Paradigm; a conceptual framework within which scientific theories are constructed, which is consistent within itself, but may need completely revising as evidence challenging the factual accuracy of some aspects of its accumulates. (Chambers 21st century dictionary, 1996)
Ecotourism; the careful development end management of tourism in areas of unspoiled natural beauty, so that the environment is preserved and the income form tourism contributes to its conservation. (Chambers 21st century dictionary, 1996)
According to Kuhn (1962), paradigms are essential to scientific inquiry, for "no natural history can be interpreted in the absence of at least some implicit body of intertwined theoretical and methodological belief that permits selection, evaluation, and criticism." Within tourism studies this body is comprised out of three (3) main research paradigms; Positivist, Interpretive and Critical. Most researchers fall within one of these paradigms determining there gaze and positionality. For example a positivist will never ask “why” and a interpretive will probably never “criticize”. This is not within the scope of their researchers gaze. Although ecotourism is quit a young discourse it is rapidly growing in popularity within the tourism branch. The general agreement that eco-tourism is "nature-based, sustainably managed, inclusive of social and cultural aspects, and educational to tourists" is one that appeals to a great number of tourists. However looking at it critically does ecotourism practices meet the terms of these assumptions?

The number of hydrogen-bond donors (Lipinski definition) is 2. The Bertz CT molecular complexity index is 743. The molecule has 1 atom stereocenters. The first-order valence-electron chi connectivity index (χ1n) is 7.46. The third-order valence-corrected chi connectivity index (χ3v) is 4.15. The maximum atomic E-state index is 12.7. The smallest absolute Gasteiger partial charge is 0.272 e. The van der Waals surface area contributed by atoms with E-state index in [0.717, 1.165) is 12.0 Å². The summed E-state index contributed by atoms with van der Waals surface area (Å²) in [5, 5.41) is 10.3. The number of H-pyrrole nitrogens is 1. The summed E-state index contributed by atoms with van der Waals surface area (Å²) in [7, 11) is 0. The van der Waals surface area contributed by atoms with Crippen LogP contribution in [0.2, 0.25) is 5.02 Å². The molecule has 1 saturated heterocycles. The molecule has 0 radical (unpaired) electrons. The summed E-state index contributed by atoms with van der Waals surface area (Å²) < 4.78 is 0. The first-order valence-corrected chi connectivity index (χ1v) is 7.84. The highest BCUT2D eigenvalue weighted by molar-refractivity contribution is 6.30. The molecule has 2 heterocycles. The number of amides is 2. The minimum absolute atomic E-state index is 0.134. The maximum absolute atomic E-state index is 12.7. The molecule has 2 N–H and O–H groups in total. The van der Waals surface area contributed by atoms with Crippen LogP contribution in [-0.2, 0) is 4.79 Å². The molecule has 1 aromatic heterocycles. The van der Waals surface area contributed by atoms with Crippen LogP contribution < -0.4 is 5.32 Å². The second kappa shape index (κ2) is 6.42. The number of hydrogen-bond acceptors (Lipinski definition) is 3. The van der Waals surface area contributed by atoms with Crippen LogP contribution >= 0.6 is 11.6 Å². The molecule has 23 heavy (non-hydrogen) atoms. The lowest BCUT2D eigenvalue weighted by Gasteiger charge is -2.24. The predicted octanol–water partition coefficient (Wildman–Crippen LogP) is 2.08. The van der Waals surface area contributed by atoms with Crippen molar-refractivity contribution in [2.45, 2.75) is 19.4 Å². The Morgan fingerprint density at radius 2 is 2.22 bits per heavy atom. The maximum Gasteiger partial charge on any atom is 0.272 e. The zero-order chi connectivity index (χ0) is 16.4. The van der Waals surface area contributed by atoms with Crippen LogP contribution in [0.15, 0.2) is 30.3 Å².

There are several defining characteristics of positivist research. First of all, it concentrates on positive data which can be verifiable and can survive attempts at falsification. Consequently excluding ethical questions which can not be answered with facts. As Tribe (2001) wrote “The world of “ought” is therefore ruled out of bounds in favor of the world of “is.”” Secondly only quantitative research methods are used based on a hypothesis. And finally the researcher is objective, they have no reflection and acknowledgement of any positionality, ideology, rules and ends. They are in theory replaceable by any other researcher who would reach identical results using the same data and methods, Tribe (2001). Polar bear sport hunting (which in the case of Nunavut is defined as a form of conservation hunting) is an economically important form of Aboriginal ecotourism in the Canadian Arctic territory of Nunavut. Each sport hunt provides approximately 20 times the monetary value of a polar bear taken in a subsistence hunt. Positive cultural outcomes for communities that offer these hunts include the revival of dog mushing; preservation of traditional sewing, hunting and survival skills, and accommodation within the industry for the subsistence economy and Inuit norms of sharing. Concurrently, there are frequent community discussions about the industry that provides insight into Inuit views of hunting for recreation as well as western-style wildlife management, which allow for an examination of how Inuit communities are working to accommodate the non-Inuit culture and the market economy. Sport hunting provides Inuit with a reason to support western-style conservation and learn about scientific research and management programmes. Recent international concern about climate change impacts on two polar bear populations and its extrapolation to all populations threatens the conservation programme already in place in Nunavut. Polar bear conservation is of primary concern to Inuit and non-Inuit alike, but pressure to reduce hunting that is not supported by evidence, could result in an undue reduction in the value of polar bear harvesting (by reducing hunting and stopping conservation hunting). This may well result in a loss of local...